The Feminist Principles of the Internet are a set of principles that work towards empowering more women and other marginalized peoples in all their diversities and different realities to fully enjoy the internet. In what is now the second phase of the WRO project, the relation between the recommendations in the WRO report and the 5-point action plan, with the FPIs manifests even more strongly as is seen in the project goal. The major goal of this project phase is to engage with policymakers within government MDAs, and other stakeholders to raise awareness and instigate policy conversations in closing the gender gap online. Most notable throughout the two project phases is the relation to FPIs 1,2,3,6,8,12,13,15,17. These key principles that directly relate to recommendations and project activities presented in the first and second phases of the WRO project and more specifically to the 5- point action plan in a WOUGNET policy brief.

The 2016 WRO country report card points out that women’s exclusion from the digital revolution is primarily due to policy failure, and further suggests that policy failure can be reversed. The action points laid out in the WOUGNET policy brief are brought out in both the WRO report and the FPIs, both works strongly point out the need for women to use available online platforms to express their views and the need to engage women in decision making and particularly decisions that are meant to shape the internet that is best for them (see FPI 6, WRO report, pg. 31 and WOUGNET Policy Brief, pg. 8). The strongest relationship between the two works by far is on decision making. When women are not given the same opportunities to participate in the formulation of processes that shape and govern innovations, their needs are not catered for. The Feminist Principles of the Internet, recommendations made in the 2015 WRO report, activities designed for the second phase of the WRO project, and the key recommendations and 5-point action plan laid out in the WOUGNET policy brief, are a strong reflection of those needs and should be given the utmost urgent attention.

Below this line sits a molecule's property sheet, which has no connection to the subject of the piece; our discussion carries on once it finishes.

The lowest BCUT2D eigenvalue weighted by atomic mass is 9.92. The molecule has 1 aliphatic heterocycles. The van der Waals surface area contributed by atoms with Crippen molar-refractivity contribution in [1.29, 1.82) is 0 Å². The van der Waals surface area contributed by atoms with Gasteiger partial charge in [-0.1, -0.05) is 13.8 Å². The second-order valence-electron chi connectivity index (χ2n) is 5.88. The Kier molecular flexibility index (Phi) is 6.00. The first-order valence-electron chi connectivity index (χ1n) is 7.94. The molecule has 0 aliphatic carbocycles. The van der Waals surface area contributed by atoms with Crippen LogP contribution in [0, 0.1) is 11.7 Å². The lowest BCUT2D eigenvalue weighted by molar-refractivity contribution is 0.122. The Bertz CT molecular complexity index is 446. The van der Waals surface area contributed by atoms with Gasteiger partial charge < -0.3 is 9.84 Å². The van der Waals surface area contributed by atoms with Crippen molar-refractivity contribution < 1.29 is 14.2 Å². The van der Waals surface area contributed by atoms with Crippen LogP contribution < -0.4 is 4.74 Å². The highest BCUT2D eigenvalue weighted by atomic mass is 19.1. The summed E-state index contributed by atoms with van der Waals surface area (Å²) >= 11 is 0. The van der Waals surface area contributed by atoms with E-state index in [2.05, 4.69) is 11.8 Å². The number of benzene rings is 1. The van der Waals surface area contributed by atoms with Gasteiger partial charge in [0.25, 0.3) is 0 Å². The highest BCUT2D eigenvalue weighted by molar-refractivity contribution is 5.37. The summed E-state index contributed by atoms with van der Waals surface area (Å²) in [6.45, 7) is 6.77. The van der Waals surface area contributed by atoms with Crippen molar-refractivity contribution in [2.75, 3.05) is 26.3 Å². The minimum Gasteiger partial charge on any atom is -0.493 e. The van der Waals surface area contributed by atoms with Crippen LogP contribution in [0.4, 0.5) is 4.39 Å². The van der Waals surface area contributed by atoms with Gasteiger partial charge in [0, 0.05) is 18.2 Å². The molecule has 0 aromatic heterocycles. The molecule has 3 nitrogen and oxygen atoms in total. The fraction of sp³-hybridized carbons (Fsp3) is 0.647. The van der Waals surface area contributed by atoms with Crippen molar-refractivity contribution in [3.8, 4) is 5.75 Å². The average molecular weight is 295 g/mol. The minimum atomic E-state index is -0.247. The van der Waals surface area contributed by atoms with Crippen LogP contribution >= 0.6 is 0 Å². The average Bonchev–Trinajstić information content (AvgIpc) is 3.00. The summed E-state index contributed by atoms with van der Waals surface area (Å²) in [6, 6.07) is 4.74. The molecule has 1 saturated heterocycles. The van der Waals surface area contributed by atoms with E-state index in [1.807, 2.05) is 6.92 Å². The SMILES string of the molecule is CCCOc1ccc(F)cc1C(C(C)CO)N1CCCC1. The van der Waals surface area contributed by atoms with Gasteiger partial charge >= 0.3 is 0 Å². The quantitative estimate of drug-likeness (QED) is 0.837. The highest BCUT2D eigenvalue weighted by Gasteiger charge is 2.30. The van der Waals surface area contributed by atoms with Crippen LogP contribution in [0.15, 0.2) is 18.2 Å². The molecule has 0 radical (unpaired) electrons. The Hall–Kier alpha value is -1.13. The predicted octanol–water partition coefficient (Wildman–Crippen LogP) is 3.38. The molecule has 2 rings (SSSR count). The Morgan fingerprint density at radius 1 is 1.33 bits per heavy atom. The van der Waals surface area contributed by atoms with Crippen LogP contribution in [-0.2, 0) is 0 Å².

Get the APC Feminist Principle of the Internet here, WRO Report here, and Wougnet Policy Brief here.

Compiled by H. Susan Atim

Program Assistant, Information Sharing, and Networking.

t: @hatimsusan

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Life-changing skills that never left women the same again